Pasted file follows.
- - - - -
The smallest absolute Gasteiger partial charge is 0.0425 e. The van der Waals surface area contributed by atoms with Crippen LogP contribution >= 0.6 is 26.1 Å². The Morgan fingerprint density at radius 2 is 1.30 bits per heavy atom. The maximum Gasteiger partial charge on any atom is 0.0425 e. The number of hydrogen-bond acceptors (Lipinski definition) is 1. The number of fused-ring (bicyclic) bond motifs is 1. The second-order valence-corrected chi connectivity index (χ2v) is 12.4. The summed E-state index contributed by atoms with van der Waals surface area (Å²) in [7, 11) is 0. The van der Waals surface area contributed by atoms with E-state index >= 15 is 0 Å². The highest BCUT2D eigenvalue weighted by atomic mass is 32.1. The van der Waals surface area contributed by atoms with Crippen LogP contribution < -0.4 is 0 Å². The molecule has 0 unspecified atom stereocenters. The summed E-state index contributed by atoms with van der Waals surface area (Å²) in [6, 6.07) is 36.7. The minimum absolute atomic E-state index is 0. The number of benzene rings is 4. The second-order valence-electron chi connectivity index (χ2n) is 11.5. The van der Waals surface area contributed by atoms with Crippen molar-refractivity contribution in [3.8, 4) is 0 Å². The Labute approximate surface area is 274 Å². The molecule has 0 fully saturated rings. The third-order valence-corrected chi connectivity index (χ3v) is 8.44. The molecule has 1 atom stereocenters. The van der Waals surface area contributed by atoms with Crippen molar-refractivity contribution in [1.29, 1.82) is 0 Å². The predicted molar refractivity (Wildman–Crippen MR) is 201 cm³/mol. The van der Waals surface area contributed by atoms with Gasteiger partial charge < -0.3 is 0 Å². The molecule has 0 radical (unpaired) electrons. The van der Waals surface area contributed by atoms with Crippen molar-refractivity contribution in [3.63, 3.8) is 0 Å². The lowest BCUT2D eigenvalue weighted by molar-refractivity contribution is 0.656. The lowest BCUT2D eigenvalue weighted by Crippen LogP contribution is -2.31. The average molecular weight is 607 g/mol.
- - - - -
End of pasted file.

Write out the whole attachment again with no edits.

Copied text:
The smallest absolute Gasteiger partial charge is 0.0425 e. The van der Waals surface area contributed by atoms with Crippen LogP contribution >= 0.6 is 26.1 Å². The Morgan fingerprint density at radius 2 is 1.30 bits per heavy atom. The maximum Gasteiger partial charge on any atom is 0.0425 e. The number of hydrogen-bond acceptors (Lipinski definition) is 1. The number of fused-ring (bicyclic) bond motifs is 1. The second-order valence-corrected chi connectivity index (χ2v) is 12.4. The summed E-state index contributed by atoms with van der Waals surface area (Å²) in [7, 11) is 0. The van der Waals surface area contributed by atoms with E-state index >= 15 is 0 Å². The highest BCUT2D eigenvalue weighted by atomic mass is 32.1. The van der Waals surface area contributed by atoms with Crippen LogP contribution < -0.4 is 0 Å². The molecule has 0 unspecified atom stereocenters. The summed E-state index contributed by atoms with van der Waals surface area (Å²) in [6, 6.07) is 36.7. The minimum absolute atomic E-state index is 0. The number of benzene rings is 4. The second-order valence-electron chi connectivity index (χ2n) is 11.5. The van der Waals surface area contributed by atoms with Crippen molar-refractivity contribution in [3.8, 4) is 0 Å². The Labute approximate surface area is 274 Å². The molecule has 0 fully saturated rings. The third-order valence-corrected chi connectivity index (χ3v) is 8.44. The molecule has 1 atom stereocenters. The van der Waals surface area contributed by atoms with Crippen molar-refractivity contribution in [1.29, 1.82) is 0 Å². The predicted molar refractivity (Wildman–Crippen MR) is 201 cm³/mol. The van der Waals surface area contributed by atoms with Gasteiger partial charge < -0.3 is 0 Å². The molecule has 0 radical (unpaired) electrons. The van der Waals surface area contributed by atoms with Crippen molar-refractivity contribution in [3.63, 3.8) is 0 Å². The lowest BCUT2D eigenvalue weighted by molar-refractivity contribution is 0.656. The lowest BCUT2D eigenvalue weighted by Crippen LogP contribution is -2.31. The average molecular weight is 607 g/mol.